Controlling short-term glycaemic variability and long-term glucose management is important, both to limit the effect of glucose on gastric emptying and also to reduce the risk of further complications. Various strategies may need to be considered.

Insulin timing or splitting doses of insulin may need to be considered for those who are on insulin therapy. For some people with type 1 diabetes, insulin pump or hybrid closed-loop therapy may be required, and this will require support from a diabetes specialist team.

Gastroenterology management

Ruling out structural lesions causing delayed gastric emptying is the first step in making a diagnosis of gastroparesis. Additionally, further interventions can be made to improve symptoms in certain circumstances – see treatment pathways.

Medical therapy

Various pharmacological strategies are available to improve the symptoms of gastroparesis; treatment should aim for relief of the most prominent or bothersome symptoms.

Dopamine receptor antagonists

These predominantly include drugs such as metoclopramide or domperidone, both of which have been shown to increase gastric emptying7 and are also potent anti-emetics. However, metoclopramide has been associated with dystonias such as an oculogyric crisis and, rarely, tardive dykinesia.8 Long-term use can increase the risk of developing Parkinsonism. Domperidone has been associated with prolongation of QT interval and is relatively contraindicated in people with known cardiac disease.9 The MHRA/CHM do not recommend long-term use of metoclopramide and caution with domperidone.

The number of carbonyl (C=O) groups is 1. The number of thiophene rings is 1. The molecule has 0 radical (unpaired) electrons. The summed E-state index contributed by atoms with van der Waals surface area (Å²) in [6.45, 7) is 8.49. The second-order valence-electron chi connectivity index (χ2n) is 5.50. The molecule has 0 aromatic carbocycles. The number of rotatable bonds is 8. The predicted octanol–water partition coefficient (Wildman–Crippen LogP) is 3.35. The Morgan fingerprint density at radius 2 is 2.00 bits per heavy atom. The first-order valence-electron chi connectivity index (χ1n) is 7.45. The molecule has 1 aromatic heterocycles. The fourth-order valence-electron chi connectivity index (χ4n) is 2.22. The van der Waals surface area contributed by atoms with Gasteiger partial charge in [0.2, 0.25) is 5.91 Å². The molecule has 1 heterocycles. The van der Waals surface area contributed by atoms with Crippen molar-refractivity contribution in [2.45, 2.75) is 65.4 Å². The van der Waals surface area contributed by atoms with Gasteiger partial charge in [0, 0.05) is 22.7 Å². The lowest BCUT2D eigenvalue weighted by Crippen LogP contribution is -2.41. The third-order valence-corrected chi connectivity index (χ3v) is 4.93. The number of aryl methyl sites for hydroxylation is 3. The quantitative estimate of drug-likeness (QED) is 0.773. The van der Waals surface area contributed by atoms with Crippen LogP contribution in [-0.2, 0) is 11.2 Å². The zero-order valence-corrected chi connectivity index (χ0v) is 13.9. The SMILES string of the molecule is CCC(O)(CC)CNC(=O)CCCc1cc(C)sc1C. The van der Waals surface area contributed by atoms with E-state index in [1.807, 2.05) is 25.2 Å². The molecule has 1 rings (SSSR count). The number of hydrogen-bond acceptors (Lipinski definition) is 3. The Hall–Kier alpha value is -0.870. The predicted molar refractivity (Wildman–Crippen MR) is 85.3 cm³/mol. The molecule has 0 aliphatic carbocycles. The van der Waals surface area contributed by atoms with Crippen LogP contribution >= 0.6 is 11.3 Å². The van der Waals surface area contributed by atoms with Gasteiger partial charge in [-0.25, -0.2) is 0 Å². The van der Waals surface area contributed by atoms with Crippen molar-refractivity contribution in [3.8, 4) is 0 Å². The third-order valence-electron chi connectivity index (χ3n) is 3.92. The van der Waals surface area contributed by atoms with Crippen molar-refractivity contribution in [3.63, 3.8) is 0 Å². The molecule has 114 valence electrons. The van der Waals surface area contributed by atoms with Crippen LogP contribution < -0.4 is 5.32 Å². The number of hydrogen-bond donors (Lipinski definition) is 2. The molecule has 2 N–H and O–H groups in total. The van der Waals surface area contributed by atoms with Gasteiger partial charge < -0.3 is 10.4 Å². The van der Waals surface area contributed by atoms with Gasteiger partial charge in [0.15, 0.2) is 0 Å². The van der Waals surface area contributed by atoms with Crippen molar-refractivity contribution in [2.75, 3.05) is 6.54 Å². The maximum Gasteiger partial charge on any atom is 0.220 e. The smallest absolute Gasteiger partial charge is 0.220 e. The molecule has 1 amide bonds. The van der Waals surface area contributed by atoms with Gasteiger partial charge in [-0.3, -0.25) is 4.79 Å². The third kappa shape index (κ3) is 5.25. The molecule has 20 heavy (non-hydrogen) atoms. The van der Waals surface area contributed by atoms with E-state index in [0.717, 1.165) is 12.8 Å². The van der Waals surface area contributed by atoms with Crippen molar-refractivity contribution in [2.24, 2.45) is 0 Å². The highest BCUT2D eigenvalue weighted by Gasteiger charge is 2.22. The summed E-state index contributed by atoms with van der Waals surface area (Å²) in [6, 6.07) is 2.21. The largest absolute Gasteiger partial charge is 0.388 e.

• Metoclopramide: 10 mg three times daily orally, although liquid preparations are more effective. Should be reserved for short-term use in hospital settings.
  • Domperidone: 10 mg twice to three times daily orally. Use for symptomatic relief for the shortest time possible.

Motilin receptor agonists

The macrolide antibiotics erythromycin and azithromycin have prokinetic effects in the stomach and the small bowel.

Erythromycin is effective as a prokinetic at a dose of 50–100 mg three times a day.10 It is useful in the short term but is associated with tachyphylaxis and thus not suitable for long-term use. Side effects include disturbance to bowel habit and possible cardiac side effects.

Other anti-emetics

Standard anti-emetics can help with nausea but generally not with other symptoms. If, however, nausea is the most prominent symptom, they can help. Medications such as cyclizine or ondansetron are useful here.

Interventional therapies

Procedures such as pyloromyotomy, known as G-POEM (gastric peroral endoscopic myotomy) when performed endoscopically, have been shown to improve gastric emptying, and some data suggest correlation with improved symptoms.11